A twelve-year-old boy and his brother are currently being prohibited by Cuban educational authorities from entering their school while wearing their kippot following the onslaught of continuous beatings from fellow schoolmates.
The boy, Liusdan Martínez Lescaille, received the notice that he was forbidden to wear his kippah in school by Nuevitas Municipal Director of Education Osdeini Hernández Navarro on December 11 – reportedly due to inaction by the school’s security personnel to prevent the boy from repeatedly being attacked – claiming that the school and the educational authorities do not have the means to protect the boy, according to Christian Solidarity Worldwide.
Lescaille’s parents, Olainis Tejada Beltrán and Yeliney Lescaille Prebal, members of the Sephardic Bnei Anusim community in Cuba, claim that the ridicule began in September of 2019 after their son started school at the Latin America Urban Basic Secondary School in Nuevitas and since then the boy has been “subjected to four severe beatings” from conflicts brought upon by classmates.
Secretary of State Mike Pompeo added Cuba to the State Department’s Special Watch List on December 20, which monitors governments that have “engaged in or tolerated severe violations of religious freedom” in the past. Bullying at school, stemming from personal religious practices, is highly prevalent and relatively common in Cuba.
Following the denouncement of his son’s treatment through independent media outlets, Beltran attempted to form a commission to review the situation, considering the family had no other educational alternatives. During the endeavor, Beltran was pressured by educational authorities to retract his statements on multiple occasions – with authorities even going so far as threatening to expel the boy for “supposed acts of violence,” before five teachers stepped in to defend the child.
On December 11, it was announced that the educational authorities found the security guard guilty of failing to act when these beatings occurred – however, instead of the guard receiving punishment, the school decided to put a ban on the child wearing the kippah.
On December 17, the boy and his brother unsuccessfully attempted to enter the school while wearing their kippot – only to be turned away at the door.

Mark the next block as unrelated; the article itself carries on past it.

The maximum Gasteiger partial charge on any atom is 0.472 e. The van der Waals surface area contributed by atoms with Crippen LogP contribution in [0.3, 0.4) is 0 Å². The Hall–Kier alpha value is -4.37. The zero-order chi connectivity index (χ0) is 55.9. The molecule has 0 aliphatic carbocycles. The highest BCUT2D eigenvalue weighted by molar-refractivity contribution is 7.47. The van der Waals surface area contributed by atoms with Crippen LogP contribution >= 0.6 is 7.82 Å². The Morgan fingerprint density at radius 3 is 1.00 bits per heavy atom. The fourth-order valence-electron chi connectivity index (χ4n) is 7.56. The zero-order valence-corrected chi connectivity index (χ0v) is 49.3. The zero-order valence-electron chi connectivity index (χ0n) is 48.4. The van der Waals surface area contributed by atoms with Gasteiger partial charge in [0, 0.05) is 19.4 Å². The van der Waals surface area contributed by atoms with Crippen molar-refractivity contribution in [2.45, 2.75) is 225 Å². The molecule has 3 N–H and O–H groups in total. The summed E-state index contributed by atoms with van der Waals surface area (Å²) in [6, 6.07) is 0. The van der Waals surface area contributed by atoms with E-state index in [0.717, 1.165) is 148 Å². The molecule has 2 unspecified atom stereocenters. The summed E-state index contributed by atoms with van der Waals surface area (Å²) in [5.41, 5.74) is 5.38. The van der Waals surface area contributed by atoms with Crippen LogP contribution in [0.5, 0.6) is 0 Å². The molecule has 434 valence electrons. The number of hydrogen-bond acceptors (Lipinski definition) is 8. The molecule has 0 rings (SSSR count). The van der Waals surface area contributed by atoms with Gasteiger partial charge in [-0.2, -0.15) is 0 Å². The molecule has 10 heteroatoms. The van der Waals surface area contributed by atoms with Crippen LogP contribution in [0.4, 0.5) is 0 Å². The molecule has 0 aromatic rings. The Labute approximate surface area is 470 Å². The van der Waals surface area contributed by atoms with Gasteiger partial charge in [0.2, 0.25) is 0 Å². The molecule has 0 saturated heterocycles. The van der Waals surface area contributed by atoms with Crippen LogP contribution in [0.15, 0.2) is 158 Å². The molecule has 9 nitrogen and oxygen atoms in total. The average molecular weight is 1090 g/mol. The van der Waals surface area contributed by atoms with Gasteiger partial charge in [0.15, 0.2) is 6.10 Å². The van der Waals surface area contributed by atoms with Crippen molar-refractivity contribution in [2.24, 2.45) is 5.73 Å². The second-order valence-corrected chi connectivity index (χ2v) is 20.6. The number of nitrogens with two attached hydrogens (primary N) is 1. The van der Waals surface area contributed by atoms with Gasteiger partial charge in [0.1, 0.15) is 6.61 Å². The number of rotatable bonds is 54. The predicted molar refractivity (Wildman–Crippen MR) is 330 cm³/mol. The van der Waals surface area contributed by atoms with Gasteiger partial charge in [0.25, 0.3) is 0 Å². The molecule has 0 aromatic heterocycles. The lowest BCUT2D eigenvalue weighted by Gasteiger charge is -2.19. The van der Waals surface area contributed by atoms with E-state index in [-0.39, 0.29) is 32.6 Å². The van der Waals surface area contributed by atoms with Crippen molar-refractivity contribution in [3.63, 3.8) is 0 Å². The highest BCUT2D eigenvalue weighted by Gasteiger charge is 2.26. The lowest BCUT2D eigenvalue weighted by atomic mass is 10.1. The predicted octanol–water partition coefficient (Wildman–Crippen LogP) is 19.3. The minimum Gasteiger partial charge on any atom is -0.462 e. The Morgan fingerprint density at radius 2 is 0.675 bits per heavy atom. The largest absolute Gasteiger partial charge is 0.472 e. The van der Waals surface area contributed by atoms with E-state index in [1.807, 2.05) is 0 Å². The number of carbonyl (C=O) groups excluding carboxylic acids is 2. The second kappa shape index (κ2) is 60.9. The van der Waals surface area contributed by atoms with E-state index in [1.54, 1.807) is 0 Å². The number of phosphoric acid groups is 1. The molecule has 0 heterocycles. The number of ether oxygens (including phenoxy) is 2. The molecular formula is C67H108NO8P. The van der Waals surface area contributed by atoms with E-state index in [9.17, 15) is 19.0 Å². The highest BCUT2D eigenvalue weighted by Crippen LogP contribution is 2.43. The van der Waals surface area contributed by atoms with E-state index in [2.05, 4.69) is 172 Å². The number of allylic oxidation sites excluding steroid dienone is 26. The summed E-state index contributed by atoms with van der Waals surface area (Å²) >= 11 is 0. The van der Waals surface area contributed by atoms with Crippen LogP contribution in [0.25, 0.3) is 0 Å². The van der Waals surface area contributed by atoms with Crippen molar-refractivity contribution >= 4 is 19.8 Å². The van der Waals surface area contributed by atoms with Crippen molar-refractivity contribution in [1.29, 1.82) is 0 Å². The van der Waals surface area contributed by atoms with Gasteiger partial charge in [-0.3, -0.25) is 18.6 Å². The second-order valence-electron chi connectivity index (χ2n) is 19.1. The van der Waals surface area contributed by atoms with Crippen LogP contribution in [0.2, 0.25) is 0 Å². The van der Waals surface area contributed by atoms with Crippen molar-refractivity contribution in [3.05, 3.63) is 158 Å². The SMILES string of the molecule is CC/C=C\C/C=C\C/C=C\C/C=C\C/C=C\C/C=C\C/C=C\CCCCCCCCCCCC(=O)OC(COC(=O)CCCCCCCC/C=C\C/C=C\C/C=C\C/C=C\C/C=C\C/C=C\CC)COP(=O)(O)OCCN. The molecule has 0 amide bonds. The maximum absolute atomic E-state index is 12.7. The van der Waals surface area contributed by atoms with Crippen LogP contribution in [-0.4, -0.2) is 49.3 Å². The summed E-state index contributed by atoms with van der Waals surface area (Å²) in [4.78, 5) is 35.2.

The next day, municipal prosecutor Ismaray Vidal Marques issued a court summons requesting Beltran and Prebal to appear in his office by 10 a.m. the next day to review next steps.
After complying, the prosecutor informed the family that continued action could result in the loss of their right to guardianship over their children; in addition, prison sentences could be tacked on for “threatening their children’s normal development.”
“It is unconscionable that a child would be subjected to serious physical assault with no action taken by school officials whose duty it is to protect all children in their care, regardless of their religious beliefs. The fact that the educational authorities in Nuevitas have chosen to punish two children by closing the school doors to them unless they suppress their religious identity, rather than to hold to account those responsible for the attacks on him is illustrative of a more general hostility to religion within the Cuban school system,” CSW’s Head of Advocacy Anna-Lee Stangl said.
“We welcome the US State Department’s decision to put Cuba on the Special Watchlist for severe violations of religious freedom and call on the Cuban government to immediately take action to allow Liusdan, Daniel Moises, and other children like them who hold strong religious beliefs to continue their education without hindrance. We also call for the authorities to cease their harassment of Mr Tejada Beltrán and Mrs Lescaille Prebal and to drop any legal case against them. Religious discrimination within Cuban schools cannot be permitted to continue.”